Opinion | The 9 Democrats Making Nancy Pelosi’s Life Harder Are Making a Big Mistake

It should be said that Biden has not actually asked Congress to fast-track the bipartisan infrastructure bill ahead of the reconciliation package. Andrew Bates, a White House spokesman, told NBC News that Biden “has been clear that he wants both bills on his desk and that he looks forward to signing each.”

The nine members in question are also out of step with their districts, where the most likely voters back the budget reconciliation package without much in the way of reservation, according to a recent survey from the left-leaning firm Data for Progress.

The facts of the situation aside, it simply boggles the mind to watch another set of conservative and moderate Democrats persuade themselves that they are not subject to the laws of politics and will come out ahead if they, as Democrats, undermine the Democratic president.

We are well past the age of split-ticket voting. If and when voters turn against Biden, they’ll turn against congressional Democrats too. Try as they might, these Democratic skeptics will struggle to distance themselves from their party and its leadership. If past elections are any evidence, they’ll fail.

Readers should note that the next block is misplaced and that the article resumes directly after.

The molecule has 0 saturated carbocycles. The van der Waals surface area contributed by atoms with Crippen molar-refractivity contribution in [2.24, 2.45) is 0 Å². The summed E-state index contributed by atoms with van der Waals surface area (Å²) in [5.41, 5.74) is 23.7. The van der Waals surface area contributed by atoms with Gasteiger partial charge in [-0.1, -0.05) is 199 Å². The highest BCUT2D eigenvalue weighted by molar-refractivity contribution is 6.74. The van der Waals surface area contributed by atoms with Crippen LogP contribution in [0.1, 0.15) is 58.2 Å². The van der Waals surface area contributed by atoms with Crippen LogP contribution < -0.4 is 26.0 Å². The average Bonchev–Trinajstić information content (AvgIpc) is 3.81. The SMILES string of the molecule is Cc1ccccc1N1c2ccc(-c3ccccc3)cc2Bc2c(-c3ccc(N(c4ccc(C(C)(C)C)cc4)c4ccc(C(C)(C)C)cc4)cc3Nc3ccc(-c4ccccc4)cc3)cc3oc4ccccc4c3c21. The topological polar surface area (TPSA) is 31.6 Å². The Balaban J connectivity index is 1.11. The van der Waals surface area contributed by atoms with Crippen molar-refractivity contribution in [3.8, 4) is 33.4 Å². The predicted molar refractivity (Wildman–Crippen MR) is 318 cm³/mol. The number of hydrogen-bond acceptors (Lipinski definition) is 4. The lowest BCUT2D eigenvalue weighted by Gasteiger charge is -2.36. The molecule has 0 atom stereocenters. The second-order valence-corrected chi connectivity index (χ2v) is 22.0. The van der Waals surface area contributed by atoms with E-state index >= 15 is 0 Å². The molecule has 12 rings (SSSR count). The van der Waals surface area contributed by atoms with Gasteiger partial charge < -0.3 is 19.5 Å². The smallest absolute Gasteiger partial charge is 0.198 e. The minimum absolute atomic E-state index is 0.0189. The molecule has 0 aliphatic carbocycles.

The only thing that could buoy their prospects is the president’s popularity, which depends, in part, on his success. For conservative Democrats, handing Biden a major legislative defeat — which is what might happen if the House scraps its two-track process — is the very definition of an own goal, assuming they hope to stay in office. We saw this exact dynamic in 2009 and 2010, when moderate and conservative Democratic demands to scale back the Affordable Care Act did little to stem voter anger but did produce a less generous bill that took more years than necessary to disburse its benefits (and consequently diminished its political benefit).

But this just brings us back to the beginning. Democrats will probably lose the House. They may well lose the Senate. This might be the last Democratic “trifecta” for 10 years or more, given partisan gerrymandering in one chamber and the Republican Party’s structural advantage in the other. The best play, then, is to go all out: to stop the games and pass as much of Biden’s agenda as possible, to do what they can to level the electoral playing field and combat voter suppression in the states and to make the structural reforms (D.C. statehood, for example) that might bring American democracy a little closer to “one person, one vote.”

The point of winning power is not to stay in power; it is to use it. And if you use it well — if you do what you said you would do — you might actually get to keep it.

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Written by Politixia

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